Now this was something that was good, pretty rare these days, I must admit. But the idea that Afghan Kids are now getting better healthcare is very very good news. I quote:
Thousands of health clinics have been built across the country, and the Afghan government and aid agencies have trained tens of thousands of doctors, vaccinators and health volunteers who now reach into some of the country's most remote areas.
Access to health care for Afghans has jumped from 8 percent of the population in the 1990s to close to 85 percent today, thanks in large part to efforts by USAID, the World Bank and the European Commission.
The under-5 child mortality rate in Afghanistan has declined from an estimated 257 deaths per 1,000 live births in 2001 to about 191 per 1,000 in 2006, a 25-percent drop, the Ministry of Public Health said, relying on a new study from Johns Hopkins University.
"This is certainly very positive news," said the U.N. spokesman in Afghanistan, Adrian Edwards. "To come from such low life expectancy to see this improvement does appear to be an indication that the work on the health sector here is beginning to pay off."
But there is a very long way to go:
Still, Afghanistan faces severe problems. Even with the improvements, almost one in five Afghan children will die before age 5, translating into 250,000 childhood deaths a year, mostly from malnutrition, diarrhea, tuberculosis and malaria, said Health Minister Mohammad Amin Fatimi.
Childhood immunizations have risen dramatically, but Afghan infants make up the bulk of the country's high child mortality rate, said Tariq Ihsan of Save the Children.
"Many newborns are dying because they don't have access to immediate health care. I think that's a real challenge for Afghanistan. They need to ask, 'Are we saving enough newborns?'" Ihsan said.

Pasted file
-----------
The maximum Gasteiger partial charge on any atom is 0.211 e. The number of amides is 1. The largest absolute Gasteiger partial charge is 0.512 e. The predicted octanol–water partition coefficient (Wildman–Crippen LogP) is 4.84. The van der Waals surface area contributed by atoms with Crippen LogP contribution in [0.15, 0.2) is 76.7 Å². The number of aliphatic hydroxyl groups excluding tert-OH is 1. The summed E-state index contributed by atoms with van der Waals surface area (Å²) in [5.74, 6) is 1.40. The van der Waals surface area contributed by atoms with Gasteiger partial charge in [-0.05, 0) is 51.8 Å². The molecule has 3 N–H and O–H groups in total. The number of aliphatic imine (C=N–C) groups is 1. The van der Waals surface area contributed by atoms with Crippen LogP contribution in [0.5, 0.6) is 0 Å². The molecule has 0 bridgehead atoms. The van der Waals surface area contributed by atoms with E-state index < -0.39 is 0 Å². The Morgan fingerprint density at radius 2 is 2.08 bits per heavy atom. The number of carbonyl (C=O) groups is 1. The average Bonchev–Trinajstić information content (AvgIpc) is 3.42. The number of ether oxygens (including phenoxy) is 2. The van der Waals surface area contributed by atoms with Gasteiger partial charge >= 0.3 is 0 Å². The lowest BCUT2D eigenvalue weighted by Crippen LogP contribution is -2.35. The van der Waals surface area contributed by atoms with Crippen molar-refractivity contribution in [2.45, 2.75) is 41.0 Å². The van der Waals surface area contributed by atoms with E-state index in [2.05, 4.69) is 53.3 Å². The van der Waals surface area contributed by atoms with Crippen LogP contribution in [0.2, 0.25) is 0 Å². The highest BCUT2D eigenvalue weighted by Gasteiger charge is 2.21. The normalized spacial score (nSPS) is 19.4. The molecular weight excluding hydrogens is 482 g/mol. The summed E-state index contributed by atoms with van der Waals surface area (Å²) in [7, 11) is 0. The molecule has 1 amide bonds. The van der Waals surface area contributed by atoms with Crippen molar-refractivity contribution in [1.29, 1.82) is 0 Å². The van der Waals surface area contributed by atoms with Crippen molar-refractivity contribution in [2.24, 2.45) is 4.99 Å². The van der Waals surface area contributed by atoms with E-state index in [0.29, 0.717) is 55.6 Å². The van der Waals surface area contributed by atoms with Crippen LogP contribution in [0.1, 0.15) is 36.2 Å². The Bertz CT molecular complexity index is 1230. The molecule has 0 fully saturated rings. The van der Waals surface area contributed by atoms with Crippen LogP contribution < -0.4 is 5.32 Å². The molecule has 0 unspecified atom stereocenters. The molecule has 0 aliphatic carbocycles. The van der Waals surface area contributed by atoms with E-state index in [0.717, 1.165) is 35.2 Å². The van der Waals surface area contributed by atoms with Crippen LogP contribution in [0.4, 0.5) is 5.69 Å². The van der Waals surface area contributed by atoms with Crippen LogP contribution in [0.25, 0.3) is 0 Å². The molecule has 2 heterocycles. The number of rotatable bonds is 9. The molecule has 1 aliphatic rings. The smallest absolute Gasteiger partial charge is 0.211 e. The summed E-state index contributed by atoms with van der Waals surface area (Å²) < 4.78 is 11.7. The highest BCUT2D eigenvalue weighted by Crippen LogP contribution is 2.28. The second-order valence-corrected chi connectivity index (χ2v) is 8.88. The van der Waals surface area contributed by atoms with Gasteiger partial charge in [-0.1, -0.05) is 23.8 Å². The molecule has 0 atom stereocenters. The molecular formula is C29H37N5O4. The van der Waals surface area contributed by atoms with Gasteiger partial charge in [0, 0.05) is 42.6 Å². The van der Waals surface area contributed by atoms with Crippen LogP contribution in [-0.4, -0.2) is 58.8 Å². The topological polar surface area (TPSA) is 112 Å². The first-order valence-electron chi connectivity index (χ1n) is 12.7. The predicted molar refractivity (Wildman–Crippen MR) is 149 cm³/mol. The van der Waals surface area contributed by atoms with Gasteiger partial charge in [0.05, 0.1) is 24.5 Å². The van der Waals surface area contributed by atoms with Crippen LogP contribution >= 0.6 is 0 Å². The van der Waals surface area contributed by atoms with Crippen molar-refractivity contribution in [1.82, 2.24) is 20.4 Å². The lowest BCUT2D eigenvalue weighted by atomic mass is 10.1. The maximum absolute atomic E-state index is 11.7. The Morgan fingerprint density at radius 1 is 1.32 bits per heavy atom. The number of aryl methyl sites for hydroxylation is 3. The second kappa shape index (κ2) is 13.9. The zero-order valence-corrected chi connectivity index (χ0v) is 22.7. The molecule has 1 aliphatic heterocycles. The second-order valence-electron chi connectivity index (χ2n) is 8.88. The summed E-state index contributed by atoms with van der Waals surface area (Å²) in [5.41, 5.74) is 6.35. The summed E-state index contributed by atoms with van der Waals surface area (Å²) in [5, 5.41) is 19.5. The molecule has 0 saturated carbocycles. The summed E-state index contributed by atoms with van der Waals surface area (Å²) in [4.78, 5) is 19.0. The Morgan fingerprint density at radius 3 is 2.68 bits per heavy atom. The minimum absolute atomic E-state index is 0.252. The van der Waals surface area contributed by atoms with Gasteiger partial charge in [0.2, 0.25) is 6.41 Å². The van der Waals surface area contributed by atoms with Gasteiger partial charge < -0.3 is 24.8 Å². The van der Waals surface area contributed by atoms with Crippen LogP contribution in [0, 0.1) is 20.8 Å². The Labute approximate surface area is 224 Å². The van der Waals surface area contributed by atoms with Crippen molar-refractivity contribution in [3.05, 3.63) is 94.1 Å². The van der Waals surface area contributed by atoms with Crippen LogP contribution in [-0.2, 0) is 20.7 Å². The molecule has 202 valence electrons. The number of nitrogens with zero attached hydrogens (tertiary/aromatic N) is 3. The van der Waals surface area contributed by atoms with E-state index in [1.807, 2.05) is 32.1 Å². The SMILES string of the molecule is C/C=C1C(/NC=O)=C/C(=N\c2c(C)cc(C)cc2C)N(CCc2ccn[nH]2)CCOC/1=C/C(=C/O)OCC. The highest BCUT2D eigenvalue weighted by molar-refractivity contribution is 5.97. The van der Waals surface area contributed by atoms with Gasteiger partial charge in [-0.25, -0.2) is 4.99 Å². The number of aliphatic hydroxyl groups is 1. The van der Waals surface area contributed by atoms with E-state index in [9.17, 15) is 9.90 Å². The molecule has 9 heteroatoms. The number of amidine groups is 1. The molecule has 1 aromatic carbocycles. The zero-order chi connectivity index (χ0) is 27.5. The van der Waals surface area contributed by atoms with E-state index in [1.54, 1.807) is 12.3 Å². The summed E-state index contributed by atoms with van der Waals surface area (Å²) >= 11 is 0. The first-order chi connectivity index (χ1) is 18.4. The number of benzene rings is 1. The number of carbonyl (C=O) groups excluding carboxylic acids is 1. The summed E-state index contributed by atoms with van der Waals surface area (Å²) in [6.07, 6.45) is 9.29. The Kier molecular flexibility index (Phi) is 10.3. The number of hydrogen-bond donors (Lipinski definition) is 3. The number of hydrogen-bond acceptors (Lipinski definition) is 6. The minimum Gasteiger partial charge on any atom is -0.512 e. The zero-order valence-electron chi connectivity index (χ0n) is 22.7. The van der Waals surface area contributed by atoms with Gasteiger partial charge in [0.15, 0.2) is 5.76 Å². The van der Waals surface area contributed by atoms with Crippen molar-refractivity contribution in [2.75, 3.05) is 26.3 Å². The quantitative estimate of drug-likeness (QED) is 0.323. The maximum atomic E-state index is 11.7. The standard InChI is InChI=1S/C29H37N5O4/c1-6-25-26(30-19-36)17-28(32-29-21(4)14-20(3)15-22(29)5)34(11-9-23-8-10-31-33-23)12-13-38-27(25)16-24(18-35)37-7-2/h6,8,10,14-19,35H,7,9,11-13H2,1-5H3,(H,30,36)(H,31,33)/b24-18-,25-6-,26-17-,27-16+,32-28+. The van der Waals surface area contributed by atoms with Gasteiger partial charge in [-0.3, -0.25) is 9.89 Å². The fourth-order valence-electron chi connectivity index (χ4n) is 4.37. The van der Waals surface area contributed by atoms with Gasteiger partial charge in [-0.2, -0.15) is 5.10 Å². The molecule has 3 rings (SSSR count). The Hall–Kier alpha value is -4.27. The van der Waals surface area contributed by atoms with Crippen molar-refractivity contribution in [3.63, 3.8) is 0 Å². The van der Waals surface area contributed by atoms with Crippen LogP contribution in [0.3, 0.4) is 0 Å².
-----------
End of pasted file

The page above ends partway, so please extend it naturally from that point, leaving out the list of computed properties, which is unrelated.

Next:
Still, deaths of Afghan children who don't reach their first birthday have dropped from 165 per 1,000 in 2001 to 129 per 1,000 today, a drop of some 22 percent, Edwards said.
Afghanistan's child mortality rate, from birth to age 5, has been among the world's worst. Before recent improvements, only Sierra Leone, with 283 child deaths per 1,000 live births, Angola with 260 and Niger at 259 ranked below Afghanistan's 257, UNICEF said in a 2006 report.
By comparison, the United States has eight under-5 child deaths per 1,000 births. Singapore and Iceland, with three childhood deaths per 1,000, topped the rankings.
Some of the stuff that I have read about Afghanistan women and childbirth is truly hair-raising but still, even small steps are good steps!, let us hope this keeps on happening. But the Taliban will not want this to happen. As you see, as soon as this happens and life becomes better under the Karzai government, the Taliban's claim that life under the blessed Talibani Emirate was better will be shown up as a lie. Not that they give a toss about anybody other than their fanatic and stupid Islamist ideology.